DPsych Counselling Psychology
The HCPC approved and BPS accredited Professional Doctorate in Counselling Psychology is the first of its kind in Wales, offering training in three therapeutic modalities, Humanistic Relational Psychotherapy, Cognitive Behavioural Psychotherapy, and Systemic practice.
The DPsych programme is underpinned by a Relational and Pluralist philosophy and value base, with a strong focus on social justice. In addition to your training as a counselling psychology practitioner, you will undertake a doctoral level research thesis on a relevant subject.
As part of the Professional Doctorate in Counselling Psychology you will complete 450 hours supervised clinical hours. On graduating, you will be eligible to apply for registration with the HCPC and Chartered status with the BPS.
The USW School of Psychology and Therapeutic Studies is ideally placed to offer this training because of its expertise in both counselling and psychology teaching and research. The school acts as a regional hub for counselling and psychotherapy training. You will also have the chance to learn from Counselling Psychologists working in a range of practice contexts who bring specialist input to the programme.
Applications for this course will open on Monday the 2nd of October 2023.
This course is extremely popular, and we can only offer up to 10 places each year. Since we have a limited number of spaces, we have to close applications early.
To avoid disappointment, we'd recommend applying between October and end of January of each year to begin study the following September. Interviews following a successful application usually take place in March, if we do not offer all our places, we also have an interview date in May.
Submitting your application between October and January will give you the best opportunity of being considered for a place on our Counselling Psychology Professional Doctorate.
The programme offers both full-time (three years) and part-time (five years). The Doctorate course focuses on four key areas, which underpin the professional practice of counselling psychology:
- Theoretical knowledge and critical thinking skills, which value the therapeutic relationship and the diversity and plurality of practice
- Training in three therapeutic approaches, shaped by a relational and pluralistic ethos and application of these approaches in practice settings
- A strong focus on personal and professional development and self-awareness through the development of critical reflective skills on self and practice.
- The undertaking of a comprehensive piece of research, which aims to make an original contribution to practice.
Year one modules are taught at level 7 and year two/three at level 8.
You will undertake training in 3 therapeutic approaches:
- Humanistic and Relational Psychotherapy
The course will also cover
- Underpinning philosophy and values of ethical, reflective therapeutic practice
- Social justice, difference, diversity and inclusion
- Assessment, formulation mental health and wellbeing
- Lifespan and neurodiversity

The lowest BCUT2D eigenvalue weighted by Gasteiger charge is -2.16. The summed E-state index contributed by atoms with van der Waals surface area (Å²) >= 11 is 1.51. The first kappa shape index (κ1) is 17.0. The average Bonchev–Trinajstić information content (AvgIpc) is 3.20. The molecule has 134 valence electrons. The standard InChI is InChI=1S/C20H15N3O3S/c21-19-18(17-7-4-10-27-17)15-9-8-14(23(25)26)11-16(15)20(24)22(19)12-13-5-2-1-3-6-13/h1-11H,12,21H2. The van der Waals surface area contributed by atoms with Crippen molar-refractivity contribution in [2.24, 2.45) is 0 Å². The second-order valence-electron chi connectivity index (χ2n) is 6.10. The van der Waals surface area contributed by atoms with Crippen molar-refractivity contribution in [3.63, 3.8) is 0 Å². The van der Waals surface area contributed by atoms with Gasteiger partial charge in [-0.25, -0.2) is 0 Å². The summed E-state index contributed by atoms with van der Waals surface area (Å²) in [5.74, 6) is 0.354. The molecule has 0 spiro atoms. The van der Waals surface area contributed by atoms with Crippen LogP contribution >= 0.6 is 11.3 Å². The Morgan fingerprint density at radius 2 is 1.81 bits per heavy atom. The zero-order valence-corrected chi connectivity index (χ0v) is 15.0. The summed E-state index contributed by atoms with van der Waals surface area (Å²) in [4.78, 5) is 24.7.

- Integration of theory into practice, case discussions
- Ethics and practice issues
- Advanced research
- Clinical supervision
Teaching will usually take place over one day a week, with one or two days a week for placement. There will also be some asynchronous learning and reading and assignment preparation. You will need to be available to attend the Newport City Campus for your teaching, Placements are available in a range of locations.
The Professional Doctorate in Counselling Psychology course will be delivered using a wide range of teaching and learning methods, which will include lectures, group discussions and experiential exercises, personal development groups, skills practice, group work and case discussion groups.
You will also be required to undertake supervised clinical placements and your own individual personal therapy. You will undertake a range of placements with different client groups achieving 450 counselling hours.
You will be required to undertake a substantial piece of doctoral level research, which will make an original and applicable contribution to practice.
There is a significant amount of independent study within each module to prepare you for assessments, personal development and placements.
Students are encouraged to consider the time commitment required for the course when deciding about enrolling on the part or full time route. This can also be discussed with the course team at the selection day.
Please visit our Graduate School for details of support for research students.
Assessment will be varied to reflect the range of professional competencies and experiences that you will develop on the programme.
These will include essays, case studies, presentations, process reports, research proposal, assessed skills practice, personal development reviews and placement reports.
Students will also submit a doctoral research thesis of a maximum of 30,000 words, which will be examined by viva voce.
In the final year, you will submit a Doctoral research thesis, which will be a maximum of 30,000 words, and this will be examined by viva voce. The thesis will include a) the report of a research study and b) a draft article based on this study, in a format appropriate for submission to a specified peer reviewed.
One of the defining characteristics of doctoral research is to create new knowledge that extends the forefront of the discipline. It is therefore important that the benefit to counselling psychology practice, is at the forefront of your research project design.
Even though we require a research proposal to be submitted as part of your application this is not necessarily the research project that you will undertake for your doctoral thesis. If you are offered a place on the programme you will have the opportunity to develop a proposal based on active research interests within the school and with partner agencies. This presents an opportunity to be involved in research with impact.
Your research will be supervised by a team of two research supervisors, who together have expertise in the research area and relevant research experience, including counselling psychology practice.
The DPsych Counselling Psychology is approved by the Health & Care Professions Council (HCPC) and accredited by the British Psychological Society (BPS).